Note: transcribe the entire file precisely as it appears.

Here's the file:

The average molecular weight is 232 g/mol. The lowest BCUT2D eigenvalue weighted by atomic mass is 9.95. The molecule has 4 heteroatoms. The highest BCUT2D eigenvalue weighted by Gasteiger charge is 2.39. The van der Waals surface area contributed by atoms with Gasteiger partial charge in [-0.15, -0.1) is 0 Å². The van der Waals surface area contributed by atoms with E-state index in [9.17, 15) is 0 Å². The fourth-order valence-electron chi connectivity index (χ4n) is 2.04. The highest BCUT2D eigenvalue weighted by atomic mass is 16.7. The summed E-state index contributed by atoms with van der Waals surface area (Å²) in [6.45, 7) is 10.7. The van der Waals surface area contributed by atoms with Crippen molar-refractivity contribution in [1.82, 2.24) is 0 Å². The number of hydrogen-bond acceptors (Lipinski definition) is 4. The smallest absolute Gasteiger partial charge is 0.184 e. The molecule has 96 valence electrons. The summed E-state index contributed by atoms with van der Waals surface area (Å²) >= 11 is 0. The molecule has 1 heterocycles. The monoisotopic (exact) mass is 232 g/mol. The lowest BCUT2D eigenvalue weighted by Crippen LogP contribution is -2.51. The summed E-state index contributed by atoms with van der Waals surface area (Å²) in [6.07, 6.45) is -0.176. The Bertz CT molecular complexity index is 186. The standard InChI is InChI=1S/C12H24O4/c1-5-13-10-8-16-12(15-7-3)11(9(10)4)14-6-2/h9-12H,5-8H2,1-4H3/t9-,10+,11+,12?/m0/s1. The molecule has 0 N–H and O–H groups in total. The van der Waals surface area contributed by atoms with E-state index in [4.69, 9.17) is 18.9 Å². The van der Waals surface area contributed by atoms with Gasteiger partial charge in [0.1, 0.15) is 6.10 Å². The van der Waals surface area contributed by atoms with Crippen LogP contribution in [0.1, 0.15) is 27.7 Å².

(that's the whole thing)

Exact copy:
The average molecular weight is 232 g/mol. The lowest BCUT2D eigenvalue weighted by atomic mass is 9.95. The molecule has 4 heteroatoms. The highest BCUT2D eigenvalue weighted by Gasteiger charge is 2.39. The van der Waals surface area contributed by atoms with Gasteiger partial charge in [-0.15, -0.1) is 0 Å². The van der Waals surface area contributed by atoms with E-state index in [9.17, 15) is 0 Å². The fourth-order valence-electron chi connectivity index (χ4n) is 2.04. The highest BCUT2D eigenvalue weighted by atomic mass is 16.7. The summed E-state index contributed by atoms with van der Waals surface area (Å²) in [6.45, 7) is 10.7. The van der Waals surface area contributed by atoms with Crippen molar-refractivity contribution in [1.82, 2.24) is 0 Å². The number of hydrogen-bond acceptors (Lipinski definition) is 4. The smallest absolute Gasteiger partial charge is 0.184 e. The molecule has 96 valence electrons. The summed E-state index contributed by atoms with van der Waals surface area (Å²) >= 11 is 0. The molecule has 1 heterocycles. The monoisotopic (exact) mass is 232 g/mol. The lowest BCUT2D eigenvalue weighted by Crippen LogP contribution is -2.51. The summed E-state index contributed by atoms with van der Waals surface area (Å²) in [6.07, 6.45) is -0.176. The Bertz CT molecular complexity index is 186. The standard InChI is InChI=1S/C12H24O4/c1-5-13-10-8-16-12(15-7-3)11(9(10)4)14-6-2/h9-12H,5-8H2,1-4H3/t9-,10+,11+,12?/m0/s1. The molecule has 0 N–H and O–H groups in total. The van der Waals surface area contributed by atoms with E-state index in [4.69, 9.17) is 18.9 Å². The van der Waals surface area contributed by atoms with Gasteiger partial charge in [0.1, 0.15) is 6.10 Å². The van der Waals surface area contributed by atoms with Crippen LogP contribution in [0.1, 0.15) is 27.7 Å².